Peter Morici: Western water crisis demands a strong federal-state response


Climate change has arrived with a vengeance in the American West.

The region’s 22-year drought is the second-worst since the year 800, and scorching temperaturesmunicipalities and farmers scrambling for water, lost hydroelectric capacity, and conditions from Dante’s Inferno are a chronic condition.

The summer’s heat dome in the Northwest cooked 1 billion sea creatures.

Eight of the 10 biggest California forest fires have occurred in the last four years. In an unprecedented event, the Dixie Fire started in the western foothills of the Sierra Nevada, burned up to the crest and down the eastern slope.

Are certain storms, fires or droughts connected to climate change? Thanks to a relatively new field called attribution science, climate experts are now more able to provide answers. WSJ’s Daniela Hernandez explains. Illustration: Adele Morgan

Federal officials have ordered cuts in water allocations on the Colorado River Compact, which serves seven states from California to Wyoming to New Mexico.

Related story: Colorado River shortage should push homeowners everywhere to be smarter about water—here’s how

Booming economies need water

Western states have supported booming cities and agriculture for more than a century with complex systems of dams, reservoirs and canals and by tapping groundwater.

Opinion: This is how Western states must change because of the Colorado River water shortage

The Hoover Dam, completed in 1935 at the border between Arizona and Nevada, tamed the mighty Colorado River. It created the nation’s largest artificial store of water at Lake Mead. Upstream, the Glen Canyon Dam, completed in 1966, created Lake Powell, the nation’s second-largest reservoir The two lakes are currently at about one-third capacity.

Slipping fast are California’s reservoirs—Shasta, Oroville, San Luis and others—and those patterns repeat throughout the West.

Reservoirs are replenished each spring by mountain snow melts. With warmer winter temperatures, less snow accumulates, and the dry ground, trees and other plants absorb more water before it gets to streams or sinks deeper into aquifers. Higher temperatures cause more evaporation from rivers and lakes.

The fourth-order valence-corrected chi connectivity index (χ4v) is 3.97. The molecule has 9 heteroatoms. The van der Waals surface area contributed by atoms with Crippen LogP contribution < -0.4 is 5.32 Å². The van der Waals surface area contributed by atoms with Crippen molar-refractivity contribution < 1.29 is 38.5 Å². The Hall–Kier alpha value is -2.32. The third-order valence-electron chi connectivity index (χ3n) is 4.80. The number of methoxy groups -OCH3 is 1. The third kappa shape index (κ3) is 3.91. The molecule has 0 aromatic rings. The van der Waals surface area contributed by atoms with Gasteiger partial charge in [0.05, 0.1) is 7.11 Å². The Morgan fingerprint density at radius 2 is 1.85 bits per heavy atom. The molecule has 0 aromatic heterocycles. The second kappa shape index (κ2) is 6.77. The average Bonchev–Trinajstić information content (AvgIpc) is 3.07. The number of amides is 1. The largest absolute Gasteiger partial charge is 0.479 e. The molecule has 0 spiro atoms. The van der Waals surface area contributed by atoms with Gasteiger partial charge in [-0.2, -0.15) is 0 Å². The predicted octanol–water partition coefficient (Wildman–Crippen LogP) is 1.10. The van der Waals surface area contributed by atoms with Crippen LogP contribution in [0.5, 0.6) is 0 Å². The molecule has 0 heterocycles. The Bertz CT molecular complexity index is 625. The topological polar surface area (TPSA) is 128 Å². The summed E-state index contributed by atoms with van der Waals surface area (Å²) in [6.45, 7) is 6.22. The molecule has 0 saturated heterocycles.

The upper Midwest faces more frequent droughts too. The Ogallala Aquifer, which supports farming from Texas to South Dakota, is depleting.

Over the last century, water allocations have permitted farmers and ranchers to prosper, and the nation and the world have become increasingly dependent on Western fruits and vegetables, cattle and other commodities.


The Northeast was much more food self-sufficient 150 years ago, but the opening of the Midwest for crops such as wheat and corn and transcontinental rail transportation and refrigeration created new dependencies. Farmland in the East became suburban subdivisions and forests again. In many places, that cannot be easily reversed.

This interstate trade is based on comparative advantage—California and Arizona have more winter sunshine and fewer field stones than New England. The Northeast could grow its own string beans but it lacks the climate and land to replace California’s winter lettuce.

With globalization, California grows 80% of the world’s almonds, but now the lack of water is forcing farmers to abandon orchards.

In Arizona, Nevada and elsewhere in the West, water has been more effectively conserved by municipalities through higher water rates and novel technologies but with populations rapidly growing, these have limits. 

San Diego draws 10% of its water from the Carlsberg Desalinization Plant. But that is hardly a generalizable solution, because the process is terribly energy intensive and the byproduct of salt and other minerals potentially causes significant environmental damage if dumped back into the ocean.

The more frequent solution has been to shift water allocations from farms to households and businesses, and this supports the region’s tourism, high-tech activities and manufacturing renaissance. The Taiwan Semiconductor Manufacturing Co.

and Intel

are planning chip factories for Arizona.

While those industries may be higher valued-added propositions and create desirable jobs for Western states, the impact on the national food supply and economy could be wrenching. The overall economic cost to the nation imposed by high grocery prices and importing more food could easily outweigh the regional benefits.

Federal-state partnership

With immediate and eminent water shortages threatening so many states, which share common resources, a federal-state partnership to harden water infrastructure and promote patterns of conservation in the national interest is required.

Now read this: Biden tours wildfire damage, pushes infrastructure bill as necessary for coping with climate change

A coalition representing Western farmers, ranchers, water providers, businesses and municipalities has identified a 10-year $49 billion program to invest in conservation and recycling, conveyance, desalinization, groundwater storage and surface storage, and the real need is likely a lot larger.

The bipartisan infrastructure plan moving through Congress spends too little on hardening infrastructure nationally for climate change. It contains $105 billion for water resiliency and drinking water programs—for example, to eliminate lead in the nation’s service lines and pipes—but only $8.3 billion is for Western water projects.

President Donald Trump established a water subcabinet to coordinate interagency efforts to assist state water managers to invest in conservation and new technologies, but more comprehensive federal-state planning is needed to effectively target federal cost-sharing and place agriculture on an equal footing with urban growth.

Peter Morici is an economist and emeritus business professor at the University of Maryland, and a national columnist.

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